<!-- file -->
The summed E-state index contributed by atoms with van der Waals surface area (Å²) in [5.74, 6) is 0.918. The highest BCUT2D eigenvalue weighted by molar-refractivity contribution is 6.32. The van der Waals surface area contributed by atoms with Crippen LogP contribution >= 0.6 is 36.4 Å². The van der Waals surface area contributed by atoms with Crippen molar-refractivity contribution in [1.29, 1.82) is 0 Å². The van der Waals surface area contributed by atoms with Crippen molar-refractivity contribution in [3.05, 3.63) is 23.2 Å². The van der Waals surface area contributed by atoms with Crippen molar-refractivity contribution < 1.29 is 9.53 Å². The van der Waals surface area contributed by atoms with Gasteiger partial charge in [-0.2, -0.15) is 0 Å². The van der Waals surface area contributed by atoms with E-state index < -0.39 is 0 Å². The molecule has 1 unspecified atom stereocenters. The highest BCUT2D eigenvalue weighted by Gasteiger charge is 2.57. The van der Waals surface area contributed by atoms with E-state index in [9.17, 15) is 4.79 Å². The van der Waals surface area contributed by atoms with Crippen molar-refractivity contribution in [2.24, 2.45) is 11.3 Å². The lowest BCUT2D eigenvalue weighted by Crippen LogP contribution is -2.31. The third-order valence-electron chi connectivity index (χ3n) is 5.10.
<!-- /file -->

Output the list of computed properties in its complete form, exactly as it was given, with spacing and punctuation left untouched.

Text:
The summed E-state index contributed by atoms with van der Waals surface area (Å²) in [5.74, 6) is 0.918. The highest BCUT2D eigenvalue weighted by molar-refractivity contribution is 6.32. The van der Waals surface area contributed by atoms with Crippen LogP contribution >= 0.6 is 36.4 Å². The van der Waals surface area contributed by atoms with Crippen molar-refractivity contribution in [1.29, 1.82) is 0 Å². The van der Waals surface area contributed by atoms with Crippen molar-refractivity contribution in [3.05, 3.63) is 23.2 Å². The van der Waals surface area contributed by atoms with Crippen molar-refractivity contribution < 1.29 is 9.53 Å². The van der Waals surface area contributed by atoms with Gasteiger partial charge in [-0.2, -0.15) is 0 Å². The van der Waals surface area contributed by atoms with E-state index < -0.39 is 0 Å². The molecule has 1 unspecified atom stereocenters. The highest BCUT2D eigenvalue weighted by Gasteiger charge is 2.57. The van der Waals surface area contributed by atoms with E-state index in [9.17, 15) is 4.79 Å². The van der Waals surface area contributed by atoms with Crippen molar-refractivity contribution in [2.24, 2.45) is 11.3 Å². The lowest BCUT2D eigenvalue weighted by Crippen LogP contribution is -2.31. The third-order valence-electron chi connectivity index (χ3n) is 5.10.